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An Inspector Calls

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An Inspector Calls (Princess Theatre) They are a wealthy midlands family. He is a straight talking detective. One minute they are having a family celebration the next, their cosy world is torn apart. Who is the mysterious stranger and where will he strike next? An Inspector Calls has the audience guessing from the outset. Lilly Page plays Sheila Birling, a spoilt excitable young girl who breaks free of convention. Fredric Wood is Arthur Birling, a gritty factory boss who stands no nonsense. Damian Darke is brilliant as the Inspector who appears one night and changes their life forever. SMUG: Lilly Page as Sheila Fredric Wood as Mr Birling The play is set in 1912 on the night that the Titanic sank. In those days society was divided into rich and poor. The rich enjoyed a luxurious lifestyle with well furnished large homes, elegant clothes, servants, and the time to enjoy expensive hobbies and a good social life. However many people were poor and lived in small, cramped, and unsanitary conditions. They worked long hours for low pay. In those days there was no government help such as unemployment benefit and the National Health Service. Disadvantaged people had no right to assistance from the government. They had to apply for help from a charity committee who decide if they were a deserving case. ...read more.


Sheila is protected from the harsh realities of life and is kept under her mother's wing. As the play progresses, Sheila becomes aware of herself and is sure about her own opinions. At the end of the play, Sheila has become so perceptive that she acts like the Inspector. She asks lots of questions and even orders her father not to "interfere". The fact that Sheila and Mr Birling are from different generations is significant. J.B Priestly shows the older generation as being stuck in their ways and looks towards the younger generation to change the future. The Inspector speaks with authority and a strong moral tone. He uses emotive language. A normal Police Inspector would have said that Eva Smith had committed suicide by drinking poison, whereas Inspector Goole describes her as now lying "with a burnt-out inside on a slab". His role is to piece together the story of Eva Smith as he speaks to the family. Up to the point when a phone call reveals that Inspector Goole isn't a Police Officer the play is like an ordinary detective story. After the phone call the Birling's and the audience realise that it is themselves and their morals that are being inspected. The Inspector comes into the play at the point where the Birling's are having a family celebration and are very pleased with themselves. ...read more.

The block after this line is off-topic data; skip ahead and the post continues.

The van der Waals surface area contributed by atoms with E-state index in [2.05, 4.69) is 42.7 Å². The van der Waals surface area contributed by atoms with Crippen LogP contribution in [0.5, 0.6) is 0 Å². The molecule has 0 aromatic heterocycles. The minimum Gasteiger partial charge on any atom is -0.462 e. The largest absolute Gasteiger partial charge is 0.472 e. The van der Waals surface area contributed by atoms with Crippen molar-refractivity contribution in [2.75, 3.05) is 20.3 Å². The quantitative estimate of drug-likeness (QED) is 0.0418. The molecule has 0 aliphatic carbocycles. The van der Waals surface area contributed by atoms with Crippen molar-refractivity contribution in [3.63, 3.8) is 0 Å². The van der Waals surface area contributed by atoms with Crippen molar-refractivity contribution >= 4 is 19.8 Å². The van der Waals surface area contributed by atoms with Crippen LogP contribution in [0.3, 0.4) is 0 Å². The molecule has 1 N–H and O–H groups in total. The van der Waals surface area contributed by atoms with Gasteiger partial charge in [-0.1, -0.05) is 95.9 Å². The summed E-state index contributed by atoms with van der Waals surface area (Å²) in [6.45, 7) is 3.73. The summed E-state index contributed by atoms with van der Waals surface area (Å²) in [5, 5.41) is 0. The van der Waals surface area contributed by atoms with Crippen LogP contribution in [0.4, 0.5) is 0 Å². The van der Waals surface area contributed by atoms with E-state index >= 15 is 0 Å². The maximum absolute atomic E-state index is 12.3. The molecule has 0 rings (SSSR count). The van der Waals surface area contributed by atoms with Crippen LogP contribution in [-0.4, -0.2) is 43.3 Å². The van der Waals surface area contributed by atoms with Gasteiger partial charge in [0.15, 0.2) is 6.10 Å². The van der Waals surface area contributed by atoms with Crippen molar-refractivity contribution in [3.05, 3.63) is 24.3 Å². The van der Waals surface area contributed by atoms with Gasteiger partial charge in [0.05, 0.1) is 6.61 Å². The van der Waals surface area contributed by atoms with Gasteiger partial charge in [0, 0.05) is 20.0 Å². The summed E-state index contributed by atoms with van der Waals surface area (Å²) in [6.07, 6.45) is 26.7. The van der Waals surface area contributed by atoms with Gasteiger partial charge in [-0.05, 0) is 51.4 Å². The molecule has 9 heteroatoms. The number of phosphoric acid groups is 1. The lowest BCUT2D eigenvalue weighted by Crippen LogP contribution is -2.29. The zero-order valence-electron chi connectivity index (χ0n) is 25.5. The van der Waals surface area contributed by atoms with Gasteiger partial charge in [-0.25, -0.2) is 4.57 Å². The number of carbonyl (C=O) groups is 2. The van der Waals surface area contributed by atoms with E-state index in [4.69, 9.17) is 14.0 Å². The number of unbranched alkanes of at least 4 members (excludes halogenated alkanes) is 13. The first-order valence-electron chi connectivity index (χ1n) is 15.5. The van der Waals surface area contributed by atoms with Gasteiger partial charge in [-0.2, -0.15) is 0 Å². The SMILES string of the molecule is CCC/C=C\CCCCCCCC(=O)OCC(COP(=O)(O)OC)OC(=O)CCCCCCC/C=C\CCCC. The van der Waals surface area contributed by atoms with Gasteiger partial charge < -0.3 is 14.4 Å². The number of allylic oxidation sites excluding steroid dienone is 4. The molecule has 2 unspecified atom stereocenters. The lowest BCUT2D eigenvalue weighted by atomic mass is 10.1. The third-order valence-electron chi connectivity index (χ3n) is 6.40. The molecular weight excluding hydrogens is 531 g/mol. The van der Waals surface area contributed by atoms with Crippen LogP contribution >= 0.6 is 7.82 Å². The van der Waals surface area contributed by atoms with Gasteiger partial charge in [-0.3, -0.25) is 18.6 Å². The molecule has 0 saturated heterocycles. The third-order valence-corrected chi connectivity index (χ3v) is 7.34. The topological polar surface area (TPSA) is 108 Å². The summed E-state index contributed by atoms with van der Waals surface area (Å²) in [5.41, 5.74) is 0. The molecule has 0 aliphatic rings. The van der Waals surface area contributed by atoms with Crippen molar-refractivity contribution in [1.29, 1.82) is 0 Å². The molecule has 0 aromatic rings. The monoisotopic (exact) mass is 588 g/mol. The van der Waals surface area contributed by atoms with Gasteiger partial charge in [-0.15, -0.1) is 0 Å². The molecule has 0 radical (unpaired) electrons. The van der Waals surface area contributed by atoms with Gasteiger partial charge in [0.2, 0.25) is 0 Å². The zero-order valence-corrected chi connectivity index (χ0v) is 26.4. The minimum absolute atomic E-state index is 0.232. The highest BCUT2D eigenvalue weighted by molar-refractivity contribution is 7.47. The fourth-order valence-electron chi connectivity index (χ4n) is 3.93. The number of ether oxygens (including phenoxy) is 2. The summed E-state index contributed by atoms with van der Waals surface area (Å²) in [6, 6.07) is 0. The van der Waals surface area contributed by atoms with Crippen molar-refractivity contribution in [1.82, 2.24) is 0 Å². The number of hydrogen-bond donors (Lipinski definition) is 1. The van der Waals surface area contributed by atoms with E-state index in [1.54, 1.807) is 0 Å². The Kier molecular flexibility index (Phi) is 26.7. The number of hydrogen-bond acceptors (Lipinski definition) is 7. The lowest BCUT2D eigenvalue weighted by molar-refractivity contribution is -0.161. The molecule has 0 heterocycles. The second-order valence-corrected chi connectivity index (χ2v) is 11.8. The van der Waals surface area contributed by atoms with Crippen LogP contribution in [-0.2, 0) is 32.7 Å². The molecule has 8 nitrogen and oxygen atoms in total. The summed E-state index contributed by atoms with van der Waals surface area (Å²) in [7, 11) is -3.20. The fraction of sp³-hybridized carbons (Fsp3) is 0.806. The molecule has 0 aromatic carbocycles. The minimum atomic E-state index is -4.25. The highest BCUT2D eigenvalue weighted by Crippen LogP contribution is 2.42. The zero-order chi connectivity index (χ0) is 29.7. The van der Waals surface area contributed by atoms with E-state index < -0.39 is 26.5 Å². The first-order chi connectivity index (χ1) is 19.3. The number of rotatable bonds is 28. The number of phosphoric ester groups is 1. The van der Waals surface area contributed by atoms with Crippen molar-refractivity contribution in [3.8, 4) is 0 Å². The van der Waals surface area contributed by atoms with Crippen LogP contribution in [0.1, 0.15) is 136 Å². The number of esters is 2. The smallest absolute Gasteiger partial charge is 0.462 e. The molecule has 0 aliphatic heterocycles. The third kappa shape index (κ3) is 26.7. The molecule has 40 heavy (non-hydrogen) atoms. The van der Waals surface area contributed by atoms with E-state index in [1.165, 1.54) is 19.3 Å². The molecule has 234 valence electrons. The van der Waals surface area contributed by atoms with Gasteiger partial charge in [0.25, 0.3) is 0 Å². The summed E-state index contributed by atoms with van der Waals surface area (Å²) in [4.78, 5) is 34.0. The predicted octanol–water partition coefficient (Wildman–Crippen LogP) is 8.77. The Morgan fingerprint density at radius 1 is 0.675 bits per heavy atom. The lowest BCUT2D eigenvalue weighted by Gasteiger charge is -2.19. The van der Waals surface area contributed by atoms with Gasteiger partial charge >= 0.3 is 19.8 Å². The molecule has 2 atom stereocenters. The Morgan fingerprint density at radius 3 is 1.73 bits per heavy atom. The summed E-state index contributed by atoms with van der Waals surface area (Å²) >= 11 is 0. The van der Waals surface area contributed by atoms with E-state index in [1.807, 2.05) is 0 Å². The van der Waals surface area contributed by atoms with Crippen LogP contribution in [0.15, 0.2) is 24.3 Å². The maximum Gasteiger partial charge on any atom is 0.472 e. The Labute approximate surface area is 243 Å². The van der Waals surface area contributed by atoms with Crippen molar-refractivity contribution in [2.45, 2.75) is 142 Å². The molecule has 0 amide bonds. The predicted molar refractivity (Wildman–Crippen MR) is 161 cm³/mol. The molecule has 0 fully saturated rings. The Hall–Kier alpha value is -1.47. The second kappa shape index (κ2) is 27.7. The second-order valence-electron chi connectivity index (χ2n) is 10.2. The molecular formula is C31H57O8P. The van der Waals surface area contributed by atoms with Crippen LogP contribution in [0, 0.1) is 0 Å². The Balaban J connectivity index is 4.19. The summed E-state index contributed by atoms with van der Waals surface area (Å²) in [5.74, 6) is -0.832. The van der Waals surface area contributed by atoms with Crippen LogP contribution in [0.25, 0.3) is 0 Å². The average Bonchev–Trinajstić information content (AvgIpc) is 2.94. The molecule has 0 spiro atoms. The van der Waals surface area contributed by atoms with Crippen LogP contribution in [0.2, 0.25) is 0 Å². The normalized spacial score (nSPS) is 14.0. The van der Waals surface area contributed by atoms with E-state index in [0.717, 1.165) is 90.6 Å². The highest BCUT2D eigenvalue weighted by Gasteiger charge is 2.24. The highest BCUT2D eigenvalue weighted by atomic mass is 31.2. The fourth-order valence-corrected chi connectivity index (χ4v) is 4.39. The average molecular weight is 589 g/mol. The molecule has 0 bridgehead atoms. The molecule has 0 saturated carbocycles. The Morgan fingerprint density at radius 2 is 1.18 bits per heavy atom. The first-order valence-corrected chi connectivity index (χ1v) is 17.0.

The Birlings have learnt nothing about social responsibility and by the end of the play they can still regard the plight of a young woman as a 'joke'. On the other hand, both Eric and Sheila show great remorse for what they've done and can see that the fate of all social classes is connected. J B Priestly believed that everyone had responsibility for each other. He was a socialist and at the time when this play was written and performed there was about to be a general election. He wanted people to ask themselves what sort of world they wanted to live in. He hoped that this play would help them make up their mind. I think that An Inspector Calls is a good play because it has many twists and turns in the storyline and also the audience can get involved with the play, thinking about what's going to happen next. Is the play still relevant today? I think it is because there will always be people like Mr Birling, who only care about themselves and never help anyone else. Whereas, the younger generation, like Eric and Sheila, can change themselves and the future. A lot can be learned from this play. I would recommend you go and see this play. Rating: STACY CLARKE Showing until 17th February. Tickets available at the box office. Concessions available for students. Big Brain Club Magazine 28/01/2006 1 ...read more.

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